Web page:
Tuesday, August 27, 2013

U.S Behavioral Research Studies Skew Toward Positive Results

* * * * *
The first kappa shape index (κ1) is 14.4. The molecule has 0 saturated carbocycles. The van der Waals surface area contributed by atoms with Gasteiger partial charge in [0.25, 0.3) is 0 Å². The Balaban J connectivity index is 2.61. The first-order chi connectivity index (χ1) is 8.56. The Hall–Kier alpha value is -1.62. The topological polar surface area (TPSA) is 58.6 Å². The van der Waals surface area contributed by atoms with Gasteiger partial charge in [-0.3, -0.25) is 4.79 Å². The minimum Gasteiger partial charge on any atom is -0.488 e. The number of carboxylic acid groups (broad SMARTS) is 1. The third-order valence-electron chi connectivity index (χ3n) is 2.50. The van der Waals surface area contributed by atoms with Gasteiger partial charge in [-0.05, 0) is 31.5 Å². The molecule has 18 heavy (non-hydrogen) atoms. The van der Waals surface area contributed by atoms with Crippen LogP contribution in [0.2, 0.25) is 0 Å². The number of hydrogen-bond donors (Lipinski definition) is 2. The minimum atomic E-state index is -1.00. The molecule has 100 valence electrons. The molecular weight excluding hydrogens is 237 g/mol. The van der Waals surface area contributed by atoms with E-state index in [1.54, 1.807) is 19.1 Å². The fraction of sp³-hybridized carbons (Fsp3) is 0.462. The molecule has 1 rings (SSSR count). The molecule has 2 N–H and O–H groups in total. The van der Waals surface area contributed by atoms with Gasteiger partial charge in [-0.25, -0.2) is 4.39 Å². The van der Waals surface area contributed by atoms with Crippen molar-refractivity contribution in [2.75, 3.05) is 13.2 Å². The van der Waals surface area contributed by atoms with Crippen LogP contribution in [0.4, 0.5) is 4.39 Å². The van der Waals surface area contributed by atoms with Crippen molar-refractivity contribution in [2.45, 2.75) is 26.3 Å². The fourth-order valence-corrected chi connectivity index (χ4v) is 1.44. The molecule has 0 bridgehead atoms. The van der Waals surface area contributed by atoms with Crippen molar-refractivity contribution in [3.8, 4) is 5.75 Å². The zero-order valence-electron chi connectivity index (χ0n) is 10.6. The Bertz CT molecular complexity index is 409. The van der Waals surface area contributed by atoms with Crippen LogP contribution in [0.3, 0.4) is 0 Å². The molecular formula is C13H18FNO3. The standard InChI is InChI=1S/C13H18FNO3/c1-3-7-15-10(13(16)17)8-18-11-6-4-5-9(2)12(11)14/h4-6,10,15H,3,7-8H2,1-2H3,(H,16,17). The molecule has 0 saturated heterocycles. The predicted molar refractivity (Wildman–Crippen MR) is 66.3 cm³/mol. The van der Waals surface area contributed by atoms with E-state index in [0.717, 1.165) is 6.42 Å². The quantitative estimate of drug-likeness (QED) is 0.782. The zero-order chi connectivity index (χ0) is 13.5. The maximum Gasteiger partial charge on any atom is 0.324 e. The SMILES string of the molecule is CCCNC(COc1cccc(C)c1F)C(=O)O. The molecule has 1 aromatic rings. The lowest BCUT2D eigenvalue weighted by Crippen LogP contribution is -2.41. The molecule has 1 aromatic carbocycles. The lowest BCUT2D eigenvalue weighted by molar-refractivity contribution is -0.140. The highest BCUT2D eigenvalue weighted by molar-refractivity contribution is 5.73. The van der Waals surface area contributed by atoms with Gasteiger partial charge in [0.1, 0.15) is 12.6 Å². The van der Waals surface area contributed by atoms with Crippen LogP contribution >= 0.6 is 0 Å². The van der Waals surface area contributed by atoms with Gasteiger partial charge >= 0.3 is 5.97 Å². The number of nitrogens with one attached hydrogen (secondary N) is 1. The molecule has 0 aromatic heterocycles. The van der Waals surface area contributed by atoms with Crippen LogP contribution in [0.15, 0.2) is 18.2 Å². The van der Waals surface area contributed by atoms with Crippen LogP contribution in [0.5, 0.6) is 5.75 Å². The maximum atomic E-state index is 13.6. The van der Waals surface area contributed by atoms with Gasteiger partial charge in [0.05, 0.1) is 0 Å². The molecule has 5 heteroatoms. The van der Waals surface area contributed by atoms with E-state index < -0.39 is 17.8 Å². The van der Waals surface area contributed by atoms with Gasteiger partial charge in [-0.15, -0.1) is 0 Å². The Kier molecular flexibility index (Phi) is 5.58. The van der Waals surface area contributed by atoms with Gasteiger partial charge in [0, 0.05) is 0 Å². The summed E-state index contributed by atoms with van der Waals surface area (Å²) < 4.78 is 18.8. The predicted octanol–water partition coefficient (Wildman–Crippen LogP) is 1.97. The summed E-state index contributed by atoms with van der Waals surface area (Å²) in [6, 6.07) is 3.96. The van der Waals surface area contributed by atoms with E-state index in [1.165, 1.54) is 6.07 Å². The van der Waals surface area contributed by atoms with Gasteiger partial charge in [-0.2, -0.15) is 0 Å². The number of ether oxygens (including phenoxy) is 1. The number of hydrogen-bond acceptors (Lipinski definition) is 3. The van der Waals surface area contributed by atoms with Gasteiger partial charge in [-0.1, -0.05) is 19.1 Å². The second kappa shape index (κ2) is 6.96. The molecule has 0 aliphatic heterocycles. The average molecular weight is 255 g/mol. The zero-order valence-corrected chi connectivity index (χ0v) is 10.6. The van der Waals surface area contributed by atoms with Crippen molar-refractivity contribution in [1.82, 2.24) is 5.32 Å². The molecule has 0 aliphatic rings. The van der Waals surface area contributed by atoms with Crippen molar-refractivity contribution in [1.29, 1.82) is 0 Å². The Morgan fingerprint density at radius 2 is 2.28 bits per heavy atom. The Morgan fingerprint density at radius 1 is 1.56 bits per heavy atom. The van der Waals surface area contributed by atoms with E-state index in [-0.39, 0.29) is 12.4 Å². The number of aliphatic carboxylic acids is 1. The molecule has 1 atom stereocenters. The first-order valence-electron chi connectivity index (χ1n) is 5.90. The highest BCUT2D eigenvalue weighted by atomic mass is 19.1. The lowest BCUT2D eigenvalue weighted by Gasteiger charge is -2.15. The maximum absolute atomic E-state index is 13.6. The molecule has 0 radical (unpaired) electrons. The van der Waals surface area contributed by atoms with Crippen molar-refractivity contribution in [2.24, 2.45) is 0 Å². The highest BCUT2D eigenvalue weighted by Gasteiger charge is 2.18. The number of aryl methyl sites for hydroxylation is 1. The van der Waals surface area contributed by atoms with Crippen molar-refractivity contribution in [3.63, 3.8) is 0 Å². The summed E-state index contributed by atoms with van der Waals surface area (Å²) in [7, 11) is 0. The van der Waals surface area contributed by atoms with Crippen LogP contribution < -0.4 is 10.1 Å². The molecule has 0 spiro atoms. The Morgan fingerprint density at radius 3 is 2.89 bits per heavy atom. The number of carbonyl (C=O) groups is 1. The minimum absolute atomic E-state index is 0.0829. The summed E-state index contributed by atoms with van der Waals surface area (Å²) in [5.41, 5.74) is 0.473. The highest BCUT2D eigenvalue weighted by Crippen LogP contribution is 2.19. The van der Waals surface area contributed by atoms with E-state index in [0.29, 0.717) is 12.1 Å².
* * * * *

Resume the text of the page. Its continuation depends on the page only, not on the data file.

Researchers from the Universities of Stanford and Edinburgh found, in a comparison of 1,174 primary outcomes from 82 meta-anlyses of biological and behavioral research, that U.S.-based behavioral researchers were more likely to exaggerate overall effect sizes in relation to individual results. “These problems are hypothesized to be worsened by lack of consensus on theories and methods, by selective publication processes, and by career systems too heavily oriented toward productivity, such as those adopted in the United States,” say the authors, “Behavioral studies have lower methodological consensus and higher noise, making US researchers potentially more likely to express an underlying propensity to report strong and significant findings.”  (more...)

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